Snowden v. Tyler

Decision Date09 February 1887
Citation31 N.W. 661,21 Neb. 199
CourtNebraska Supreme Court


Syllabus by the Court.

The remedy for recovery of real estate by one claiming the legal title thereto, against one in possession claiming an estate therein, is an action of ejectment, in which the facts may be submitted to a jury; and an action to quiet title, if properly objected to, will not lie.

Where a party out of possession of real estate brings an action to quiet title, and the defendant answers alleging a cloud upon his title caused by the plaintiffs' deed, and praying for a decree canceling the same, the court will have jurisdiction to determine the title of the respective parties. A defect which appears on the face of the petition should be taken advantage of by demurrer.

A quitclaim deed of real estate, while affording cause of suspicion, may, where it appears in a chain of title on the proper records of the county, be sufficient to justify a bona fide purchaser for valuable consideration in relying upon it as a valid conveyance. It is a bona fide purchaser for valuable consideration, and not a donee, who is protected.

One Shirk, in 1862, conveyed certain real estate to one Snowden, who failed to record his deed. In 1866, Snowden died, and in 1870 one Poe sought to purchase the land of Shirk, but was informed that it had been sold and conveyed to Snowden. Poe then applied to the adult heirs, and administrator of the estate of Snowden, and the guardian of the minor heirs, and was informed that the deed in question had been lost or destroyed. Poe thereupon purchased the land, taking deeds from the adult heirs, and with their consent a quitclaim deed from Skirk, which last deed he placed on record. Held, that a bona fide purchaser for a valuable consideration from a grantee of Poe took the title as against an heir who was a minor at the time the deed from Shirk was obtained, but that a mere donee from Poe was not so entitled.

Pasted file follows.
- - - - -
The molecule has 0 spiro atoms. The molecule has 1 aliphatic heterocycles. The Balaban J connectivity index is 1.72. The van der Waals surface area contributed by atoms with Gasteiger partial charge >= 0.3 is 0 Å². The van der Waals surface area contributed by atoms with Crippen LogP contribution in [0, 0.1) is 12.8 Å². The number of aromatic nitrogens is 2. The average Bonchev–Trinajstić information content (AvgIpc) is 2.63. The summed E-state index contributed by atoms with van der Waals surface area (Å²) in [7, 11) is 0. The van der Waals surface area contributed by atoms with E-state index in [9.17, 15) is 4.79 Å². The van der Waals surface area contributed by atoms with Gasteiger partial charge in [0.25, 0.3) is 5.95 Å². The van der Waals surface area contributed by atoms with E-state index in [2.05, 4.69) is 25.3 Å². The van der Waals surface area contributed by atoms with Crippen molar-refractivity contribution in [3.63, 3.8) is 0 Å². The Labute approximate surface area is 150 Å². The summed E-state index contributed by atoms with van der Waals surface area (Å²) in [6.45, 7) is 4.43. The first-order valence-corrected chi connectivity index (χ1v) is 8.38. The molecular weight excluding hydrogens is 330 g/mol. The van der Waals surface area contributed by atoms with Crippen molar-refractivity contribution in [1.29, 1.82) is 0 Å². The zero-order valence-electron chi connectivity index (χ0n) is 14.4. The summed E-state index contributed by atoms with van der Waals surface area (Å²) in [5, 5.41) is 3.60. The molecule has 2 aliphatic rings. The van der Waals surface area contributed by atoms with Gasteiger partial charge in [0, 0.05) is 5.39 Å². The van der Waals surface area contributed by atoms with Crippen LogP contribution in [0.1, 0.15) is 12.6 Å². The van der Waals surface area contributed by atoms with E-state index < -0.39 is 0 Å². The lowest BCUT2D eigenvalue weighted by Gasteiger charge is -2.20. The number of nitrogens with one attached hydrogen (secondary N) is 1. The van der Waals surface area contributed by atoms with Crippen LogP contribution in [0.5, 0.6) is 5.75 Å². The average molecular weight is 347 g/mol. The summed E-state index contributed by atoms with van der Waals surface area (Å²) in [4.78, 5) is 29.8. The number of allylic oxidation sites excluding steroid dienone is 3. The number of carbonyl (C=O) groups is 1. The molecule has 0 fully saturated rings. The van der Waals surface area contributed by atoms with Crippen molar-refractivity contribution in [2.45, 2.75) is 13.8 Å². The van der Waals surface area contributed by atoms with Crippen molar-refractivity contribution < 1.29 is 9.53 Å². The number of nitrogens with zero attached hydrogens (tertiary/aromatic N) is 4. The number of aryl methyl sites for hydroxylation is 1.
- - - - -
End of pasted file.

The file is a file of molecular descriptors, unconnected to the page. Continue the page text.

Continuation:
Where heirs come into a court of equity to claim an interest in lands which have not been conveyed, but which have been held adversely by other parties for a long period, they must do equity by paying a just proportion of the taxes and the interest due thereon.

A purchaser pendente lite from a purchaser who bought without notice, and for a valuable consideration, may protect himself under the first purchaser.

Appeal from Otoe county.

S. H. Calhoun, for plaintiffs.

E. F. Warren, for defendants.